10.30: Coffee and Registration
- 11.00: Gloria Marí Beffa (U Wisconsin-Madison)
Discrete Geometry of polygons and Soliton Equations
The relation between discrete geometry of surfaces and so-called integrable systems has been well stablished in the last few decades, through work of Bobenko, Suris and many others. The recent introduction of discrete moving frames by
Mansfield, Mari-Beffa and Wang, and the study of the pentagram map by Richard Schwartz and many others, has produced a flurry of work connecting the discrete geometry of polygons to some completely integrable systems in any dimension, including connections to Combinatorics and the study of the role that the background geometry has in the generation of algebraic structures that often describe integrability.
In this talk I will review definitions and background, and will also describe recent advances in the understanding of some bi-Hamiltonian integrable cases. No previous knowledge of the subject is required.
- 12.00: Kurusch Ebrahimi-Fard (Trondheim),
- A fresh look at the Magnus expansion
Butcher's B-series provide a fundamental tool for studying numerical integration algorithms. They can be characterised as a special form of Taylor expansion indexed by rooted trees. The algebraic foundation of B-series are pre-Lie (or Vinberg) algebras. Numerical integration methods on Lie groups and manifolds require the combination of B- and Lie-series into so-called Lie-Butcher series, which are based on planar rooted trees. Munthe-Kaas introduced the notion of post-Lie algebra to understand algebraic and geometric aspects of Lie-Butcher series. In this talk we will review these developments and discuss computational and structural implications that follow from this fruitful approach. The particular role played by the Magnus expansion will be emphasised. (This is based on a joint project with Hans Munthe-Kaas.)
- 14.00: Evelyne Hubert (INRIA Méditerranée),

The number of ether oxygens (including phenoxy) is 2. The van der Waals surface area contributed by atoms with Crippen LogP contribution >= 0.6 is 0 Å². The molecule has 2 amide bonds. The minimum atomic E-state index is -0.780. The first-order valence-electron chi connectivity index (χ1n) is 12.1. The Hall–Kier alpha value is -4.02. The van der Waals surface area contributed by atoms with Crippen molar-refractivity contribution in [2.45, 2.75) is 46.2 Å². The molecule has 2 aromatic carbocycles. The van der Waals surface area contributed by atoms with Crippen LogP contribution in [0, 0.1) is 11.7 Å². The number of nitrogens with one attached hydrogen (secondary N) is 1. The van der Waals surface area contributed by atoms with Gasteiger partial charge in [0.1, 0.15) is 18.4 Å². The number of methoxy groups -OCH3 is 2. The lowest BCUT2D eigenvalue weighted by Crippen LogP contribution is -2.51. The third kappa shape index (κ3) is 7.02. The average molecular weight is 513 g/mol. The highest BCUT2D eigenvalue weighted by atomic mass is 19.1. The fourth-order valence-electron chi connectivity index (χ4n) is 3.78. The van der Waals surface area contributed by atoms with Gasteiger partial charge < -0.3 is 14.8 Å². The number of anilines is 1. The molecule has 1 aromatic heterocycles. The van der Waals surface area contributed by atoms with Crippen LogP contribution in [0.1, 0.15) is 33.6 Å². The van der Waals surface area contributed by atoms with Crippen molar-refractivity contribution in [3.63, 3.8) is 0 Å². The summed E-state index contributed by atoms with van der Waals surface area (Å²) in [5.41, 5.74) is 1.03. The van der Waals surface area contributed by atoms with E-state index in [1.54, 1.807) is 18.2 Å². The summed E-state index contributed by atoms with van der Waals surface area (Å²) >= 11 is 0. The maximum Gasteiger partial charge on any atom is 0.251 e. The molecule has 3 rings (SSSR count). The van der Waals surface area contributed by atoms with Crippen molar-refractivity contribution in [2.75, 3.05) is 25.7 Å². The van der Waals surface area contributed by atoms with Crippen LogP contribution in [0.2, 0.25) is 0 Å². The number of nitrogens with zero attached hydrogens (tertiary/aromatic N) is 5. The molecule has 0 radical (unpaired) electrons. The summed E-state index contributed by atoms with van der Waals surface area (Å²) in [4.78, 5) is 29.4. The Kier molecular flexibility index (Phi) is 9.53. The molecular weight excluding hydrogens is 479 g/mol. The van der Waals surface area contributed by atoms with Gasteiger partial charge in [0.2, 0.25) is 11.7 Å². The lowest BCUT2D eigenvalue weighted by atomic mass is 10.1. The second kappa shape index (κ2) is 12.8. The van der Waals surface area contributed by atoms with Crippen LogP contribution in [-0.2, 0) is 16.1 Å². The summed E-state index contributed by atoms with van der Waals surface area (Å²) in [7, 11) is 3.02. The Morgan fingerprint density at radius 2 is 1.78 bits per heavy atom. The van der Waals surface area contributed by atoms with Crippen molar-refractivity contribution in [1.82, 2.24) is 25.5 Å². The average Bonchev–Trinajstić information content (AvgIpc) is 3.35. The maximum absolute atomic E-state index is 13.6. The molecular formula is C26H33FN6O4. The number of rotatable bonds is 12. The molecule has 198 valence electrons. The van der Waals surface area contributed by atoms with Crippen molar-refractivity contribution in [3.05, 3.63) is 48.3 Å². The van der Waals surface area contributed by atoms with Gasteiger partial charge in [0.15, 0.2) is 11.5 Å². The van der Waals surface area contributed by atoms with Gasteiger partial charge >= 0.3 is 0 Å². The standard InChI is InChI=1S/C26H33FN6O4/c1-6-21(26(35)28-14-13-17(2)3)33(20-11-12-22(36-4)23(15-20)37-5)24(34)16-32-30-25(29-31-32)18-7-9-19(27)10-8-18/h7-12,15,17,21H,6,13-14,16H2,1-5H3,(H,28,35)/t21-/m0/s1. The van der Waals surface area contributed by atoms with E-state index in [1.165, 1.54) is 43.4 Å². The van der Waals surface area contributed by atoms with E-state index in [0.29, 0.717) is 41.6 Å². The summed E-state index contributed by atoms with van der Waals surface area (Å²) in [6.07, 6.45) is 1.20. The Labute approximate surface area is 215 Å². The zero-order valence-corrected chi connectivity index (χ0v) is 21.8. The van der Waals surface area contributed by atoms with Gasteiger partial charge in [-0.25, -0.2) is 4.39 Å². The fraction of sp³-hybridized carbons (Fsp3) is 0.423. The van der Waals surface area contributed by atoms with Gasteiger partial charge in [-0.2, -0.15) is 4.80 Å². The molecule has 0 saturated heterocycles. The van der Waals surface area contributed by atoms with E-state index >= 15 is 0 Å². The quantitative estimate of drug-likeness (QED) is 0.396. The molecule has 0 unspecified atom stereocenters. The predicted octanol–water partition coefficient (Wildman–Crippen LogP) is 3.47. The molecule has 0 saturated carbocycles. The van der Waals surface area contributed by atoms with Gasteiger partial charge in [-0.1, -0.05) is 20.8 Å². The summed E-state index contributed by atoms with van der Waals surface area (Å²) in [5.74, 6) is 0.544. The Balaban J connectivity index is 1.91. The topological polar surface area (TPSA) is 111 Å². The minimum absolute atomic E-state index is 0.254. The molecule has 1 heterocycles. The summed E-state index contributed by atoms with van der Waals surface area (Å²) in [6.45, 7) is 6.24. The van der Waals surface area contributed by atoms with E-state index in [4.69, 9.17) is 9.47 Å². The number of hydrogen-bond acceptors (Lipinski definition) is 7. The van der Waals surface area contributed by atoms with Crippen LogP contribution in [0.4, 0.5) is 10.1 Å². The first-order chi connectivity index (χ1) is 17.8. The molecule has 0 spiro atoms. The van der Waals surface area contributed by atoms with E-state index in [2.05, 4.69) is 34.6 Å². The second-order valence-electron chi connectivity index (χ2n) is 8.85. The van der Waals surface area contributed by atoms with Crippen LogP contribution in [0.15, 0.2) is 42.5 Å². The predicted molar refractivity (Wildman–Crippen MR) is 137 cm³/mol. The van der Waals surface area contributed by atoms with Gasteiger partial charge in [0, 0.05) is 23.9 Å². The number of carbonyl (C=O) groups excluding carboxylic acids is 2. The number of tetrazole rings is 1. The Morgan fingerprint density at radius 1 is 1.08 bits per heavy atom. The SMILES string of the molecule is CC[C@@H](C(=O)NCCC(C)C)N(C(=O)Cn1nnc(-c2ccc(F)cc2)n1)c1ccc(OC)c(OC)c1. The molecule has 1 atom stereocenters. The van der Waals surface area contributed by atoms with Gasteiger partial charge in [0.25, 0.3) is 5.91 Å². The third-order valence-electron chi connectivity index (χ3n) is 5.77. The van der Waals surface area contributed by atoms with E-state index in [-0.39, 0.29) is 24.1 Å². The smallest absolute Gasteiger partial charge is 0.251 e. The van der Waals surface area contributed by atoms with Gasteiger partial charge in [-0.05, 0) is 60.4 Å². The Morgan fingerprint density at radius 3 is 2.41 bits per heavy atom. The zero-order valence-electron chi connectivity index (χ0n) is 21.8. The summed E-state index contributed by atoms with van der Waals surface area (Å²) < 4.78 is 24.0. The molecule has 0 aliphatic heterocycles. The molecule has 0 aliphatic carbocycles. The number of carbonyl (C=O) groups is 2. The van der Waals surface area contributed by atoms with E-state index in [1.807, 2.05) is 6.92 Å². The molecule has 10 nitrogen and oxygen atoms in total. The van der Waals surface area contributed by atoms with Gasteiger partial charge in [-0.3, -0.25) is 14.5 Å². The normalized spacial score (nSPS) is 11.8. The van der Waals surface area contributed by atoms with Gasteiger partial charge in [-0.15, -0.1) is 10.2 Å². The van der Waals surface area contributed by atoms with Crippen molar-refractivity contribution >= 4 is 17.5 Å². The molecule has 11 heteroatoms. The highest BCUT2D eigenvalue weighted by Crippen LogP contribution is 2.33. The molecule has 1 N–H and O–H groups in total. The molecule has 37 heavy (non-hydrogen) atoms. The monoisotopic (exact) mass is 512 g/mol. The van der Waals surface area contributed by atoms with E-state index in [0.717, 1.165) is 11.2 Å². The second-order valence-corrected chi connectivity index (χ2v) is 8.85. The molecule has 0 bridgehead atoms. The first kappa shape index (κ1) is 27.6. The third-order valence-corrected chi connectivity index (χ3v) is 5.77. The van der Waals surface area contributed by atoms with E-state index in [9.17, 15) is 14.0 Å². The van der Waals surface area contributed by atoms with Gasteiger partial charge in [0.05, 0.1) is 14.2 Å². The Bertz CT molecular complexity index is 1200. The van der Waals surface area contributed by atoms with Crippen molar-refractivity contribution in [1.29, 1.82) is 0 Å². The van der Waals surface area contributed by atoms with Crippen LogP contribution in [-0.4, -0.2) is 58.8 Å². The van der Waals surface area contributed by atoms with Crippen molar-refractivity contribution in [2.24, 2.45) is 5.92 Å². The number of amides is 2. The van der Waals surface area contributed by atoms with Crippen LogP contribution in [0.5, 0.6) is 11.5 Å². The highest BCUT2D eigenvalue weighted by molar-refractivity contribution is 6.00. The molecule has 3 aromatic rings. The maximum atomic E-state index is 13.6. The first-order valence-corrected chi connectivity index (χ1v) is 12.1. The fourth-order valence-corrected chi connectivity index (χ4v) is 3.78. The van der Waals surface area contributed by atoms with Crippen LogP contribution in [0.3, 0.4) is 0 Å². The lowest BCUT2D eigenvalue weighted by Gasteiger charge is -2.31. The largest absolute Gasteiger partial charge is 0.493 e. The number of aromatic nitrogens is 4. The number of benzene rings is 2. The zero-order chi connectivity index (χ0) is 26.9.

- Invariants of ternary forms under the orthogonal group
Classical invariant theory has essentially addressed the action of the general linear group on homogeneous polynomials. Yet the orthogonal group arises in applications as the relevant group of transformations, especially in 3 dimensional space. Having a complete set of invariants for its action on quartics is, for instance, relevant in determining biomarkers for white matter from diffusion MRI.
We characterize a generating set of rational invariants of the orthogonal group by reducing the problem to the action of a finite subgroup on a slice. The invariants of the orthogonal group can then be obtained in an explicit way. But their numerical evaluation can be achieved more straightforwardly. These results can furthermore be generalised to sextics and higher even degree forms by producing a basis of harmonic polynomials with octahedral symmetry.
This is joint work with Paul Görlach, Inria Méditerranée and MPI Leipzig.
- 15.00: Darryl Holm (Imperial)
- Stochastic Transport in Fluid Dynamics
In next-generation weather and climate models, stochastic parameterisation will likely be an important element in providing reliable estimates of model uncertainty and forecast variability.
Current practices for estimating model uncertainty and achieving realistic variability may introduce stochastic perturbations into initial conditions for computer simulations, for example. Or they may add random forcing and dissipation to existing numerical simulation models, then adjust noise parameters on an empirical basis, by trial and error.
However, a posteriori addition of stochasticity to an already tuned model to increase weather variability, for example, tends to be more valuable for `hindcasts', rather than forecasts. It is generally understood in the weather and climate science community that stochasticity should be incorporated at a fundamental level within the design of physical process parameterisations for improvements in the dynamical core of the simulation models.
This talk will explain what has been done recently to develop stochastic fluid dynamics in the context of geometric mechanics and homogenisation theory for fast and slow time scales. It may be interesting to a wide range of mechanical engineers, fluid dynamicists, meteorologists, and mathematicians.
- 16.30: Peter Neumann (Oxford),
- An introduction to Computational Group Theory
Electronic computers have been used for well over half a century as a research tool in group theory. In the early days, the hardware was incomparably more limited than it is now, and ambition was necessarily limited too. Those limitations hardly apply now. Both computers themselves and algorithms have made huge progress. I propose to introduce modern Computational Group Theory by explaining first, how we may describe groups to computers, then the sort of computations that we can presently achieve, and finally, where ambitions now lie.
17.30: Close of Meeting and Wine Reception
Organisers: Elizabeth Mansfield, Arieh Iserles, Evelyne Hubert and Peter Hydon.
Refreshments: The meeting includes lunch and will be followed by a reception.
After the reception, the LMS and IMA will host a Joint Society Dinner at the nearby Antalya Restaurant. The cost to attend the dinner, including drinks, is £30.00 per person. If you would like to attend the dinner, please email Elizabeth Fisher (firstname.lastname@example.org).
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